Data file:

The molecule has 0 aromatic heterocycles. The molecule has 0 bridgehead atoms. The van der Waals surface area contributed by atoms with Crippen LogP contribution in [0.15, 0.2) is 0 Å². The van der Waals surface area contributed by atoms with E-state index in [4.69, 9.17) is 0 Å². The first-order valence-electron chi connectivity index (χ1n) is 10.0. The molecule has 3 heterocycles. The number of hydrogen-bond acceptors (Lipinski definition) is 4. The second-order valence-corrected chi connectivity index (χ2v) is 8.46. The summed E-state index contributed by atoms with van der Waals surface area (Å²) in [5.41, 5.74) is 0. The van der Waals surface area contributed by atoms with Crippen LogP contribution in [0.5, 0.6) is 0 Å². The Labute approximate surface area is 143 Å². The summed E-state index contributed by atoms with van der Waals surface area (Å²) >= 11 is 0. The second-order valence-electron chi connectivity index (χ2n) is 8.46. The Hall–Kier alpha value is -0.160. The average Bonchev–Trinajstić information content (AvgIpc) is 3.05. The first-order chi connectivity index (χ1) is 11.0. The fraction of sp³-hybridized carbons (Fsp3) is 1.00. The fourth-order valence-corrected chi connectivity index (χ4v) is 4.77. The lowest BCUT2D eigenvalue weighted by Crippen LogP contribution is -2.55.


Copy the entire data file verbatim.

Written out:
The molecule has 0 aromatic heterocycles. The molecule has 0 bridgehead atoms. The van der Waals surface area contributed by atoms with Crippen LogP contribution in [0.15, 0.2) is 0 Å². The van der Waals surface area contributed by atoms with E-state index in [4.69, 9.17) is 0 Å². The first-order valence-electron chi connectivity index (χ1n) is 10.0. The molecule has 3 heterocycles. The number of hydrogen-bond acceptors (Lipinski definition) is 4. The second-order valence-corrected chi connectivity index (χ2v) is 8.46. The summed E-state index contributed by atoms with van der Waals surface area (Å²) in [5.41, 5.74) is 0. The van der Waals surface area contributed by atoms with Crippen LogP contribution in [0.5, 0.6) is 0 Å². The Labute approximate surface area is 143 Å². The summed E-state index contributed by atoms with van der Waals surface area (Å²) >= 11 is 0. The second-order valence-electron chi connectivity index (χ2n) is 8.46. The Hall–Kier alpha value is -0.160. The average Bonchev–Trinajstić information content (AvgIpc) is 3.05. The first-order chi connectivity index (χ1) is 11.0. The fraction of sp³-hybridized carbons (Fsp3) is 1.00. The fourth-order valence-corrected chi connectivity index (χ4v) is 4.77. The lowest BCUT2D eigenvalue weighted by Crippen LogP contribution is -2.55.